If poetry is a place to question, I Am a Body of Land by Shannon Webb-Campbell is an attempt to explore a relationship to poetic responsibility and accountability, and frame poetry as a form of re-visioning.
Here Webb-Campbell revisits the text of her earlier work Who Took My Sister? to examine her self, her place and her own poetic strategies. These poems are efforts to decolonize, unlearn, and undoo harm.
Reconsidering individual poems and letters, Webb-Campbell's confessional writing circles back, and challenges what it means to ask questions of her own settler-Indigenous identity, belonging, and attempts to cry out for community, and call in with love.
Edited, with an introduction by multiple award-winning writer and activist Lee Maracle.
Praise for I Am a Body of Land:
"Poetry awake with the winds from the Four Directions, poetry that crosses borders, margins, treaties, yellow tape warning Police Line: Do Not Cross. Poetry whose traditional territory, through colonization, has become trauma and shame. Unceded poetry. Read. Respect. Weep." —Susan Musgrave, author of Origami Dove
"Shannon Webb-Campbell's work forces readers out of polite conversation and into a realm where despair and hard truths are being told, being heard and finding the emotion strength to learn from it, find out way out and embrace our beauty as Indigenous women." —Carol Rose Daniels, author of Hiraeth and Bearskin Diary, winner of the First Nations Communities READ Award and the Aboriginal Literature Award.
Shannon Webb-Campbell is an award-winning poet, writer, and journalist of mixed Aboriginal ancestry. She is the inaugural winner of Egale Canada’s Out in Print Award and was the Canadian Women in Literary Arts 2014 critic-in-residence. Still No Word is her first collection of poems. She lives in Halifax.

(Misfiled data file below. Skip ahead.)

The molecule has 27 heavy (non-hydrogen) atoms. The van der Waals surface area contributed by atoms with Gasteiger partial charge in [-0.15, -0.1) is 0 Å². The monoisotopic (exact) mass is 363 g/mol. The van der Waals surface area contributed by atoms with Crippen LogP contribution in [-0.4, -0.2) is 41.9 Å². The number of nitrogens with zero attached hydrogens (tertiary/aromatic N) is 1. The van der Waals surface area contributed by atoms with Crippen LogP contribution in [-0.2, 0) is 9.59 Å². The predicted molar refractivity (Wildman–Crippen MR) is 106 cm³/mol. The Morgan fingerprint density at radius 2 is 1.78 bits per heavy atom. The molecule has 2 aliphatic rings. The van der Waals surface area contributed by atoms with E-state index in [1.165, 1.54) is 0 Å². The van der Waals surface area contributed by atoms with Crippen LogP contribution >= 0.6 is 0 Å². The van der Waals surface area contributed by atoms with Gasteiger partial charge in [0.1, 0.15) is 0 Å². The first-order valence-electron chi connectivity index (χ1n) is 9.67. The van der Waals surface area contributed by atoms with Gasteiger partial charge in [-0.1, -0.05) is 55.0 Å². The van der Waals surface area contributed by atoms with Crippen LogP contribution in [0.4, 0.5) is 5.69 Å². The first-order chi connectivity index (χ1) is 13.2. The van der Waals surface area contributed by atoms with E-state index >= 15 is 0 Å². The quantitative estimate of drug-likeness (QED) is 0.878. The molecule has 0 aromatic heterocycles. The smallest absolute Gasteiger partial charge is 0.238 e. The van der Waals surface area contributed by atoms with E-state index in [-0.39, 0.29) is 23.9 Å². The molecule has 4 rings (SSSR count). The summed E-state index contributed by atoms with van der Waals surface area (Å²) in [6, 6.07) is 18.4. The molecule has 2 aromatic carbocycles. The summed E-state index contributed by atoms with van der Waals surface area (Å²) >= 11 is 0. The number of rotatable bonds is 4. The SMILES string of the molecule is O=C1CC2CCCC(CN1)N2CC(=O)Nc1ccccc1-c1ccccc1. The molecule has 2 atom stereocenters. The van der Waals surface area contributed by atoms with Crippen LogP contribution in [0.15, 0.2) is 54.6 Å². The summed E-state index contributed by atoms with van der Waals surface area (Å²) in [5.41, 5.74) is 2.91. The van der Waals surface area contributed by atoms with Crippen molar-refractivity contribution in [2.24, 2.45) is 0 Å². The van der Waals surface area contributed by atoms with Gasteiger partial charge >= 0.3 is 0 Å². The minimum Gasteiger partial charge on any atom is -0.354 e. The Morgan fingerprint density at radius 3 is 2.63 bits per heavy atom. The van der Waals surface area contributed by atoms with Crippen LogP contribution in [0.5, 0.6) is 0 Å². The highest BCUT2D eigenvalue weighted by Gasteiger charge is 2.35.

Lee Maracle is a member of the Stó:lo nation. Born in Vancouver, she grew up on the North Shore. The author of many critically acclaimed novels, including Sundogs, Daughters Are Forever, Ravensong and Celia's Song, she has also published short fiction, Sojourner's Truth and Other Stories and First Wives Club: Coast Salish Style. The granddaughter of the renowned Chief Dan George, she is considered to be a "knowledge keeper" of her people's history, and was one of the founders of the En'owkin Centre, the international school of Indigenous writing in Penticton, B.C. Widely published in anthologies and scholarly journals, she is also the author of Bent Box, a poetry book, the young adult novel, Will's Garden, and the autobiographical narratives of Bobbi Lee: Indian Rebel and I Am Woman. Currently an instructor and student mentor in the Aboriginal Studies Program at the University of Toronto, as well as the Traditional Teacher for First Nations' House at Toronto's Centre for Indigenous Theatre. Maracle's writing and contributions to First Nations communities have been recognized by many awards, including the JT Stewart Award, the Queen's Diamond Jubilee Medal, and the Premier's Award for Excellence in the Arts for Ontario.